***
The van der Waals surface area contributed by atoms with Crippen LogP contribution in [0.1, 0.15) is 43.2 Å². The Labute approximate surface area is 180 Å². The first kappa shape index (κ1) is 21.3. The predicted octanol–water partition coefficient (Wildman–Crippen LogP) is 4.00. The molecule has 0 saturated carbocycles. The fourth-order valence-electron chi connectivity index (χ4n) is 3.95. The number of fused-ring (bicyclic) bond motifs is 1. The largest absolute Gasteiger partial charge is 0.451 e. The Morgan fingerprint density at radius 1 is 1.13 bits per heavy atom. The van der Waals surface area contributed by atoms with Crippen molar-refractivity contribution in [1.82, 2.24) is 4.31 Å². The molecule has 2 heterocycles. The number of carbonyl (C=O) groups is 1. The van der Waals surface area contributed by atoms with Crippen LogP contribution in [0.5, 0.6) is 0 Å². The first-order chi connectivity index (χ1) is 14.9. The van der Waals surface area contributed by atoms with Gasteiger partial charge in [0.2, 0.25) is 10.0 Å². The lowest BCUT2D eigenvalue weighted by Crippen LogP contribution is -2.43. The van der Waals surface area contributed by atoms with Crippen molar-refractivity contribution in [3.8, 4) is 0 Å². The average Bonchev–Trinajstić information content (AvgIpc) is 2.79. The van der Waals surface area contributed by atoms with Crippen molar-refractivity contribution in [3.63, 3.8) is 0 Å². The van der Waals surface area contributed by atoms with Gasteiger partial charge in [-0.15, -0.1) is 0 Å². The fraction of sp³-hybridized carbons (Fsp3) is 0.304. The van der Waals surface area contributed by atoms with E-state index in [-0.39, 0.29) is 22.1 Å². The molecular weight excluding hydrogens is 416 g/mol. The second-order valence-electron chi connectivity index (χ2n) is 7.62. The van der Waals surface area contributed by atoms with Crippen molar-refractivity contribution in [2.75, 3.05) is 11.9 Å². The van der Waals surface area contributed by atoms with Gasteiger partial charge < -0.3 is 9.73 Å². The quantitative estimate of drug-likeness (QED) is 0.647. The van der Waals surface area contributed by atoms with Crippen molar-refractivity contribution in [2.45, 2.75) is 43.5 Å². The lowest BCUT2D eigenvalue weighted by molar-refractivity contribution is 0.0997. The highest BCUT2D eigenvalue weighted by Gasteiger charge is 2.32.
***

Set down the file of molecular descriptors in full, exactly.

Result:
The van der Waals surface area contributed by atoms with Crippen LogP contribution in [0.1, 0.15) is 43.2 Å². The Labute approximate surface area is 180 Å². The first kappa shape index (κ1) is 21.3. The predicted octanol–water partition coefficient (Wildman–Crippen LogP) is 4.00. The molecule has 0 saturated carbocycles. The fourth-order valence-electron chi connectivity index (χ4n) is 3.95. The number of fused-ring (bicyclic) bond motifs is 1. The largest absolute Gasteiger partial charge is 0.451 e. The Morgan fingerprint density at radius 1 is 1.13 bits per heavy atom. The van der Waals surface area contributed by atoms with Crippen molar-refractivity contribution in [1.82, 2.24) is 4.31 Å². The molecule has 2 heterocycles. The number of carbonyl (C=O) groups is 1. The van der Waals surface area contributed by atoms with Crippen LogP contribution in [0.5, 0.6) is 0 Å². The first-order chi connectivity index (χ1) is 14.9. The van der Waals surface area contributed by atoms with Gasteiger partial charge in [0.2, 0.25) is 10.0 Å². The lowest BCUT2D eigenvalue weighted by Crippen LogP contribution is -2.43. The van der Waals surface area contributed by atoms with Crippen molar-refractivity contribution in [3.8, 4) is 0 Å². The average Bonchev–Trinajstić information content (AvgIpc) is 2.79. The van der Waals surface area contributed by atoms with Crippen molar-refractivity contribution in [3.63, 3.8) is 0 Å². The van der Waals surface area contributed by atoms with Gasteiger partial charge in [-0.15, -0.1) is 0 Å². The fraction of sp³-hybridized carbons (Fsp3) is 0.304. The van der Waals surface area contributed by atoms with E-state index in [-0.39, 0.29) is 22.1 Å². The molecular weight excluding hydrogens is 416 g/mol. The second-order valence-electron chi connectivity index (χ2n) is 7.62. The van der Waals surface area contributed by atoms with Crippen molar-refractivity contribution in [2.75, 3.05) is 11.9 Å². The van der Waals surface area contributed by atoms with Gasteiger partial charge < -0.3 is 9.73 Å². The quantitative estimate of drug-likeness (QED) is 0.647. The van der Waals surface area contributed by atoms with Crippen molar-refractivity contribution in [2.45, 2.75) is 43.5 Å². The lowest BCUT2D eigenvalue weighted by molar-refractivity contribution is 0.0997. The highest BCUT2D eigenvalue weighted by Gasteiger charge is 2.32.